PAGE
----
Ranchers - Serious About Environmental Stewardship

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What if I told you: a family of ranchers had a hand in not only protecting, but improving the quality of drinking water for nine million people?  Read more here on Thunder View Farms, a true case study in environmental stewardship.


Disclaimer: this post is brought to you by the Northeast Beef Promotion Initiative, a subcontractor to the Beef Checkoff.  As always, thoughts are my own, and my love of all things beef is true.  Thank YOU for your support of Enjoy Food, Enjoy Life!


At mention of the words “environmental stewardship,” what comes to mind?  As a Master of Beef Advocacy, faces of farmers and ranchers I’ve met along the way immediately pop into my head.  Knowing how they’ve reduced their usage of water in the past two decades, work diligently to preserve grasslands, and continually adapt to new technology to minimize the impact of production on the environment, it’s natural to think of them first.

Rick Coombe leading a tour through Thunder View Farms. That’s me in the foreground!

Rick Coombe leading a tour through Thunder View Farms. That’s me in the foreground!


Among all the ranchers and producers I’ve had the pleasure of meeting, Dick Coombe stands out as a model of environmental stewardship.  Along with his brother, Phil, he’s a founder of Thunder View Farms, an Angus ranch situated in Grahamsville, NY, about 100 miles north of New York City.  Among other aspects that make this ranch noteworthy – the idyllic pasture on which the cattle graze, sweeping views of the Catskills, and the sounds of springs bubbling amongst the occasional “moo” – is its precise location.  Situated between two of the largest New York City water reservoirs, the farm has a direct impact on 57% of the city’s drinking water.  This is where the devotion to environmental stewardship plays a critical role.


Though Thunder View Farms has been a family business since 1958, a true turning point came forty years later.  According to Dick Coombe, that’s when the New York City Department of Environmental Protection began investigating farms near the reservoirs.  Eager to maintain its status as an unfiltered water system (New York City is one of the few such systems in the country), officials were ready to impose regulations that would have put farms like Thunder View out of business.  Coombe, already a seasoned steward of the environment and well aware that the Catskill and Delaware county water systems themselves were already home to pristine drinking water, had a better plan.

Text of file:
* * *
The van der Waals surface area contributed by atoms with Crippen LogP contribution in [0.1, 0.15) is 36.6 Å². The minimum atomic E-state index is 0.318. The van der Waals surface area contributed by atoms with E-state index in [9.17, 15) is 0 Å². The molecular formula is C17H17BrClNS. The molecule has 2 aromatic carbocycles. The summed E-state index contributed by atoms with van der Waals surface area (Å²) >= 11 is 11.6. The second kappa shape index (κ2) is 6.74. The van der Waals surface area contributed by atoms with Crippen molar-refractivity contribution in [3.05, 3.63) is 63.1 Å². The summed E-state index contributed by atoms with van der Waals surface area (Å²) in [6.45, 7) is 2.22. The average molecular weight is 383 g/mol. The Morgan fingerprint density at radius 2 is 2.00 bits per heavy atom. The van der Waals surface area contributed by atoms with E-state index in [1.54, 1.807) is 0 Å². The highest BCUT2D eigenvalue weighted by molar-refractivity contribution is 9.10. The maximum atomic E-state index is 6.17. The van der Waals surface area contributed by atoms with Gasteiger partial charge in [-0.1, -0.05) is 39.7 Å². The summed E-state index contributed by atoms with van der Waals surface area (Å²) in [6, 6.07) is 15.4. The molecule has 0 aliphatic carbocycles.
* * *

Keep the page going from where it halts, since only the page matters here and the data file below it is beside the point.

Coombe and other local farmers and ranchers voluntarily organized what they called a Watershed Agriculture Coalition (WAC, for short).  On a mission to prove that a well-managed farm is ideal for the preservation of drinking water, the coalition proved itself by demonstrating best practices on their farms.  Eventually, the New York City DEP took notice, and partnered with farms like Thunder View on a joint mission of environmental stewardship.  The end result?  Water in surrounding reservoirs has actually gotten CLEANER, and, according to Coombe, New York City saved itself roughly 4 billion dollars – the estimated cost of a filtration plant. 

The practices put into place by the Coombe family were impactful enough for the National Cattleman’s Beef Association, a contractor to the Beef Checkoff to take notice.  This past February, they were awarded the national honor of environmental stewardship. 


 I had the opportunity to learn about some of these practices alongside local farmers.  According to Coombe, the family lives under “strict regulation” as part of its agreement of environmental stewardship with the DEP, but it’s been worthwhile not just for the impact on the reservoir, but the improvements it’s made on the farm.  Some of the best practices in place at Thunder View include:


-Allowing cattle to consume finishing grain in a designated area.  This has allowed for better collection of manure.  And what’s manure great for?  Growing better grass!  Better management of the grasslands has led to a reduction in usage of other fertilizers.  Moreover, the Coombes are diligent in the maintenance of the pasture: mowing it to keep burdock at bay, while also ensuring the grass never gets lower than 2.5 inches when it’s being grazed (this can kill grass by exhausting its roots).

-Zero usage of outside water!  Thunder View operates completely off water from springs providing an unlimited supply of fresh, gravity-based water.  There’s no use of compressors or electric heaters.  As part of their partnership with the DEP, this water runs underground for the cattle to drink so they’re never congregating in the ponds or streams.  This has helped Thunder View with better water distribution and improved grass for rotational grazing.

This little calve was born the night before our tour!

This little calve was born the night before our tour!

-Usage of high-quality, sustainable materials for structures such as the calving corral (where those cute baby cattle are born).  A true believer in the concept of passing down the farm to the next generation, Dick’s son Rick used materials such as locust wood sourced from an area outside of Pittsburgh that, according to him, should last 100 years.  His philosophy?  “Why do something three or four times?”  Do it once and do it right!  Another benefit of using this type of wood is it’s quiet – the absence of rattling and banging in the corral keeps animals calm. 


Do you know someone who’s a model of environmental stewardship?  I’d love to hear about him or her in the comments, below!


Enjoy your food.  Enjoy your life!